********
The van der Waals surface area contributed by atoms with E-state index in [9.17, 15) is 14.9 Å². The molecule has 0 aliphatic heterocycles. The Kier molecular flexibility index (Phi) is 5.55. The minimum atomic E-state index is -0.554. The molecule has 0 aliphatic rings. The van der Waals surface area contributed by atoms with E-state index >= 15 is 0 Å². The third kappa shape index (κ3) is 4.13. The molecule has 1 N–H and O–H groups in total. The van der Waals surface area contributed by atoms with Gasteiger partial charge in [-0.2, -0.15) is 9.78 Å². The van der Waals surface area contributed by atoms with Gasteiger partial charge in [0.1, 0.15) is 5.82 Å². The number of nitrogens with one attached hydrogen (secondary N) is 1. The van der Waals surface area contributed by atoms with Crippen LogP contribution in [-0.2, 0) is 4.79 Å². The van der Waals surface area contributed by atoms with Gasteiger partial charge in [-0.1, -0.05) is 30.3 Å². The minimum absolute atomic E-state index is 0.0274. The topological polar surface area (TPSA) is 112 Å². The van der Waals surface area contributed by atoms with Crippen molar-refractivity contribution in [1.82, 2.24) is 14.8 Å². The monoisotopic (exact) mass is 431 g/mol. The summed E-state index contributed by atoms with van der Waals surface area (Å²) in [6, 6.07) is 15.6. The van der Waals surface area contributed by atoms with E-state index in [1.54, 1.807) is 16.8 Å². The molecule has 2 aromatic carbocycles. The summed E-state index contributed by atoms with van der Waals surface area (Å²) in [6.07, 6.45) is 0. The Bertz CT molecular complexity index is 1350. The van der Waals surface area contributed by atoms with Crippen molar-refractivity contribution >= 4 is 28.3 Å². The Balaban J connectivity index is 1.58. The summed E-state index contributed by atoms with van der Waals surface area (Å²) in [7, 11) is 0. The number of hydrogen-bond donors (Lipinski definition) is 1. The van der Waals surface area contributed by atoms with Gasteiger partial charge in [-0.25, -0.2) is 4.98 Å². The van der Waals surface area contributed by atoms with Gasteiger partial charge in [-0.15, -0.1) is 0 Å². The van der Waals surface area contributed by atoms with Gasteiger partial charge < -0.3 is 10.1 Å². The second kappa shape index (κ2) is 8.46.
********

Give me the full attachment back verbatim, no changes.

The van der Waals surface area contributed by atoms with E-state index in [9.17, 15) is 14.9 Å². The molecule has 0 aliphatic heterocycles. The Kier molecular flexibility index (Phi) is 5.55. The minimum atomic E-state index is -0.554. The molecule has 0 aliphatic rings. The van der Waals surface area contributed by atoms with E-state index >= 15 is 0 Å². The third kappa shape index (κ3) is 4.13. The molecule has 1 N–H and O–H groups in total. The van der Waals surface area contributed by atoms with Gasteiger partial charge in [-0.2, -0.15) is 9.78 Å². The van der Waals surface area contributed by atoms with Gasteiger partial charge in [0.1, 0.15) is 5.82 Å². The number of nitrogens with one attached hydrogen (secondary N) is 1. The van der Waals surface area contributed by atoms with Crippen LogP contribution in [-0.2, 0) is 4.79 Å². The van der Waals surface area contributed by atoms with Gasteiger partial charge in [-0.1, -0.05) is 30.3 Å². The minimum absolute atomic E-state index is 0.0274. The topological polar surface area (TPSA) is 112 Å². The van der Waals surface area contributed by atoms with Crippen molar-refractivity contribution in [1.82, 2.24) is 14.8 Å². The monoisotopic (exact) mass is 431 g/mol. The summed E-state index contributed by atoms with van der Waals surface area (Å²) in [6, 6.07) is 15.6. The van der Waals surface area contributed by atoms with E-state index in [1.54, 1.807) is 16.8 Å². The molecule has 2 aromatic carbocycles. The summed E-state index contributed by atoms with van der Waals surface area (Å²) in [6.07, 6.45) is 0. The Bertz CT molecular complexity index is 1350. The van der Waals surface area contributed by atoms with Crippen molar-refractivity contribution >= 4 is 28.3 Å². The Balaban J connectivity index is 1.58. The summed E-state index contributed by atoms with van der Waals surface area (Å²) in [7, 11) is 0. The number of hydrogen-bond donors (Lipinski definition) is 1. The van der Waals surface area contributed by atoms with Gasteiger partial charge in [-0.25, -0.2) is 4.98 Å². The van der Waals surface area contributed by atoms with Gasteiger partial charge in [-0.15, -0.1) is 0 Å². The van der Waals surface area contributed by atoms with Gasteiger partial charge < -0.3 is 10.1 Å². The second kappa shape index (κ2) is 8.46.